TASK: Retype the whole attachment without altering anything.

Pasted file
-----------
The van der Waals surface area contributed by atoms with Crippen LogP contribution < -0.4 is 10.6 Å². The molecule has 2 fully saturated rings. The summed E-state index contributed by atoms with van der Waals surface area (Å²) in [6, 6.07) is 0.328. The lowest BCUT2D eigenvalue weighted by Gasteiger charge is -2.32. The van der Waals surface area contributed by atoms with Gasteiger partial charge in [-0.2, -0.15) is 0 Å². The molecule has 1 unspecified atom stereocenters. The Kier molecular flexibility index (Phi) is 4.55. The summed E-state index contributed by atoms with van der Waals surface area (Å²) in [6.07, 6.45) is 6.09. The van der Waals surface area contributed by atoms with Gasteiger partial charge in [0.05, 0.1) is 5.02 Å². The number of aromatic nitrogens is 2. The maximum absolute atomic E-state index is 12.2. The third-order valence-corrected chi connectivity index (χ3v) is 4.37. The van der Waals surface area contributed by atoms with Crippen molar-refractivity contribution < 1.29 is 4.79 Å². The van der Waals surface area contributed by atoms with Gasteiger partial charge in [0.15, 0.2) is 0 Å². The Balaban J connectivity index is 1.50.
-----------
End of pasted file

The van der Waals surface area contributed by atoms with Crippen LogP contribution < -0.4 is 10.6 Å². The molecule has 2 fully saturated rings. The summed E-state index contributed by atoms with van der Waals surface area (Å²) in [6, 6.07) is 0.328. The lowest BCUT2D eigenvalue weighted by Gasteiger charge is -2.32. The van der Waals surface area contributed by atoms with Gasteiger partial charge in [-0.2, -0.15) is 0 Å². The molecule has 1 unspecified atom stereocenters. The Kier molecular flexibility index (Phi) is 4.55. The summed E-state index contributed by atoms with van der Waals surface area (Å²) in [6.07, 6.45) is 6.09. The van der Waals surface area contributed by atoms with Gasteiger partial charge in [0.05, 0.1) is 5.02 Å². The number of aromatic nitrogens is 2. The maximum absolute atomic E-state index is 12.2. The third-order valence-corrected chi connectivity index (χ3v) is 4.37. The van der Waals surface area contributed by atoms with Crippen molar-refractivity contribution < 1.29 is 4.79 Å². The van der Waals surface area contributed by atoms with Gasteiger partial charge in [0.15, 0.2) is 0 Å². The Balaban J connectivity index is 1.50.